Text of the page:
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At the completion of this chapter, the reader will be able to:


  1. Understand the importance of manual muscle testing

  2. Perform a gross muscle screening of a patient's strength

  3. Perform specific manual muscle tests to the shoulder

  4. Perform specific manual muscle tests to the elbow

  5. Perform specific manual muscle tests to the wrist and forearm

  6. Perform specific manual muscle tests to the hand

  7. Perform specific manual muscle tests to the hip

  8. Perform specific manual muscle tests to the knee

  9. Perform specific manual muscle tests to the leg and foot

  10. Perform specific manual muscle tests of the trunk

  11. Describe the strengths and weaknesses of the various grading systems used with manual muscle testing.

  12. Interpret the different results that can be obtained from a manual muscle test.




Movement occurs through the interaction between the nervous and musculoskeletal systems. The nervous system provides cognition, perception, and sensory integration and is primarily involved in the control of movement, while the musculoskeletal system provides the power for movement. A basic overview of the neurologic structures is provided in Chapter 4. This chapter provides an overview of the anatomy and physiology of the musculoskeletal system and then describes how the muscular system can be assessed.




Muscle testing requires that the patient be able to voluntarily control the tension developed in the muscles. A patient with a disorder of the central nervous system who demonstrates spasticity is not an appropriate candidate for muscle testing.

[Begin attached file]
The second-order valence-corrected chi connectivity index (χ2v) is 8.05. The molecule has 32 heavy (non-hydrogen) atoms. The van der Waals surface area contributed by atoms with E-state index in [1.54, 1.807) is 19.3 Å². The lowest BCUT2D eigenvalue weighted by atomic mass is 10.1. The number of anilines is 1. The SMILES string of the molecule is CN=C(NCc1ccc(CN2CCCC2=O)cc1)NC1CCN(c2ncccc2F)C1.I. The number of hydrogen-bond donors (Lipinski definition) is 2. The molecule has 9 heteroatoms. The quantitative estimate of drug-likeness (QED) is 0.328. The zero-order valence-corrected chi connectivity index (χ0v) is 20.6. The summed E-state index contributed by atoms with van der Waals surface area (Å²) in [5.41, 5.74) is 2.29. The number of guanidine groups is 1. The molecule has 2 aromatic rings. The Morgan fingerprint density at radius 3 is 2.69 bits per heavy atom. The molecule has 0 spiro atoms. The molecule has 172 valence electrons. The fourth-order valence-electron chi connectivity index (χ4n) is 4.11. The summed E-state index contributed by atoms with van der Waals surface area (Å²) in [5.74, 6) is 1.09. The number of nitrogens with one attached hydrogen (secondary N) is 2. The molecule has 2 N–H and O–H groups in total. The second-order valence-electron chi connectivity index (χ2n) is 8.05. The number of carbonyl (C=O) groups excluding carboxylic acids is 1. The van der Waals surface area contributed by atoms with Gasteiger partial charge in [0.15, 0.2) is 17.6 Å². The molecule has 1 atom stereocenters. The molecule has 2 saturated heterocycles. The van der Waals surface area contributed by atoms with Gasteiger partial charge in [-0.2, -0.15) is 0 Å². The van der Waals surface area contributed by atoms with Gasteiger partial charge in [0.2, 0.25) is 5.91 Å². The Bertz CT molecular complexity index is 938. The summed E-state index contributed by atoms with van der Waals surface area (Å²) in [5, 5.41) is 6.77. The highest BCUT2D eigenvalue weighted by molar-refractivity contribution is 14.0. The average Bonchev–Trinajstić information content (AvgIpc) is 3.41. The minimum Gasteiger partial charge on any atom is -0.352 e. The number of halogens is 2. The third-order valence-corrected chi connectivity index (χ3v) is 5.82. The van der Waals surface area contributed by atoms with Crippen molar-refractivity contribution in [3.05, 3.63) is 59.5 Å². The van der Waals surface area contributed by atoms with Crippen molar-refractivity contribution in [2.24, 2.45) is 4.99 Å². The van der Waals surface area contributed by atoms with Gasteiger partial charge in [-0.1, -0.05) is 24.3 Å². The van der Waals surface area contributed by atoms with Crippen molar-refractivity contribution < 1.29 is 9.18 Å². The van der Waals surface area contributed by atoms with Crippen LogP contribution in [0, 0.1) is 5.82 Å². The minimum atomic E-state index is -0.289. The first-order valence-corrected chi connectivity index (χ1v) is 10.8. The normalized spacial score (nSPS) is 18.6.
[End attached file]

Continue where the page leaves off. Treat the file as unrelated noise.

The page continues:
A gross muscle screening is performed on a patient when a quick assessment of the patient's general level of muscle strength is required. If any weakness is found during the gross muscle screening test, a specific muscle test is then performed. It is important to remember that the gross muscle screening does not detail the determination of strength; it only provides the clinician with information as to whether a region of the body is either normal or weak. An example when a gross muscle screening would be used is when the clinician is preparing the patient to get out of a wheelchair and to ambulate using a standard walker—the clinician needs to determine whether the patient has sufficient strength to weight bear through the lower extremities and to weight bear through the upper extremities. Regardless of the type of muscle testing used, the procedure is innately subjective and depends on the subject's ability to exert a maximal contraction. This ability can be negatively affected by such factors as pain, poor comprehension, motivation, cooperation, fatigue, and fear.


The gross muscle testing procedures for each of the main regions of the body are described in Table 12-1. As mentioned, one of the more common gross muscle testing procedures is the one performed by the clinician before gait training with an assisted device when the clinician is not sure ...

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